Goal Thermometer

There’s a lot riding on next month’s election in Virginia, where Republicans are spending heavily to try to retake the state and roll back huge progressive gains. Abortion rights are at the top of that list, with a Supreme Court poised to overturn Roe v. Wade. The new battleground is going to be the states, with Virginia leading the way.

Democrat Terry McAuliffe, running for an historic second term as governor, sees the danger from the Supreme Court. “I think they will undercut, undermine, question viability and all the other things they’re going to do. I think they’re going to roll back protections we’ve had since Roe v Wade, so I’m very concerned,” he said ahead of the Supreme Court resuming earlier this month.

He’ll preserve those protections in his state. His opponent won’t, and has said so.

That’s Glenn Youngkin in the final debate in the race, telling moderator Chuck Todd that he would block abortion rights protections in the state’s constitution. Youngkin has been squishy enough in public statements that forced birthers have warned him their support isn’t guaranteed. The president of Students for Life of America blasted him in an op-ed in The Washington Post last month, accusing him of a “willingness to throw the rank and file under the proverbial bus” because he “couldn’t bring himself to embrace the pro-life majority of voters who were considering giving him the honor of their vote.”

Youngkin needs the forced birthers’ help, so he’s doubled down on the issue and won’t be going back. It’s worked. Youngkin got the endorsement of the forced birth extremists at the Susan B. Anthony list, which is running a $1.4 million ad campaign against McAuliffe in the last days of the campaign. Then there’re Youngkin’s own words.

“As the next Governor of Virginia, I will proudly stand up for the unborn and their mothers,” Youngkin told the forced-birth advocates. “I believe life begins at conception. My views are formed not only by my faith, but by science as well.” Because believing a fertilized egg is human life is so based in science.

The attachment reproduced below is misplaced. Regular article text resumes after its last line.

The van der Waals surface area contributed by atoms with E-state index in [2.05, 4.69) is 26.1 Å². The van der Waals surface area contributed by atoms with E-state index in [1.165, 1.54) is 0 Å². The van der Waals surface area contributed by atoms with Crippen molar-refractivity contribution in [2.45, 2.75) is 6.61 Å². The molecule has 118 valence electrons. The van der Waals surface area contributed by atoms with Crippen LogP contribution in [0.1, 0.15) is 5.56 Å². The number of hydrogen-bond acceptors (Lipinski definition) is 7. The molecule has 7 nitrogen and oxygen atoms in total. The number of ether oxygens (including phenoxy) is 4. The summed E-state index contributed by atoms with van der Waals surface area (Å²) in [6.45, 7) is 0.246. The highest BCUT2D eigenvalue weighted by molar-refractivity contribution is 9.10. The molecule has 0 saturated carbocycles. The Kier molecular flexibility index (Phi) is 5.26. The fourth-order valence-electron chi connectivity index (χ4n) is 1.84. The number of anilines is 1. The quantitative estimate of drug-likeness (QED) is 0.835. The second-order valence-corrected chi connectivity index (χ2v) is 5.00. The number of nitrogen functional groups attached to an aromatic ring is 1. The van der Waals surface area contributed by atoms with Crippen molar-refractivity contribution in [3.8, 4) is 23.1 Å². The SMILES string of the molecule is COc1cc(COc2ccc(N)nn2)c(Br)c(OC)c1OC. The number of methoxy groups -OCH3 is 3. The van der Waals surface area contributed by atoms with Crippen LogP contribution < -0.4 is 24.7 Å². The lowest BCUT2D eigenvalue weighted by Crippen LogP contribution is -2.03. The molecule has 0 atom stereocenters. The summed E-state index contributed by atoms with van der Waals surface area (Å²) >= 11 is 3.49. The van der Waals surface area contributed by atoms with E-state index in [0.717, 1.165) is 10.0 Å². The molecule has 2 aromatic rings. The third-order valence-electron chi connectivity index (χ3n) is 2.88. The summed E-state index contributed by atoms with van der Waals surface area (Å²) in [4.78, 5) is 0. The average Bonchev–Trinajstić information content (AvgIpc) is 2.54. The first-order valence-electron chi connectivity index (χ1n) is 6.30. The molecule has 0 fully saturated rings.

Youngkin went a lot further on his views on abortion in an undercover video recorded in July by progressive activist Lauren Windsor. “I’m going to be really honest with you,” Youngkin is recorded telling Windsor, who went undercover as a supporter and asked him about his failure to campaign on curtailing abortion rights. “The short answer is in this campaign, I can’t. When I’m governor and I have a majority in the House we can start going on offense. But as a campaign topic, sadly, that in fact won’t win my independent votes that I have to get.”

Just to highlight: “When I’m governor,” he said, “we can start going on offense.” That means ending Virginians’ abortion rights. “Listen, I am staunchly, unabashedly pro-life. And the abortion issue is an issue that the Democrats use to divide us,” Youngkin said in the video. He tells Windsor “you’ll never hear me support Planned Parenthood. What you’ll hear me talk about is actually taking back the radical abortion policies that Virginians don’t want. And in fact they’re the radicals, they’re the radicals. And we’ve got to take it back.”

Windsor pressed him on issues like “getting a fetal heartbeat bill here like they did in Texas, or defunding Planned Parenthood.” Youngkin told Windsor that he thinks she’s “on the right path” on those issues, and that he intends to work on abortion issues he says a “majority of Virginians” support, including to “stop using taxpayer money for abortions” (which does not happen) and banning “abortions all the way up until the last week before birth” (which is also all but nonexistent in reality, but is preserved in order to save the lives of women suffering dangerous medical conditions).

The contrast here could not be clearer. The Trump-packed Supreme Court has already indicated that it is going to severely curtail abortion rights, and McAuliffe vows to stand as a “brick wall” to protect the right to abortion in Virginia if the Supreme Court overthrows Roe v. Wade and leaves the question to the states.

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This is a Creative Commons article. The original version of this article appeared here.


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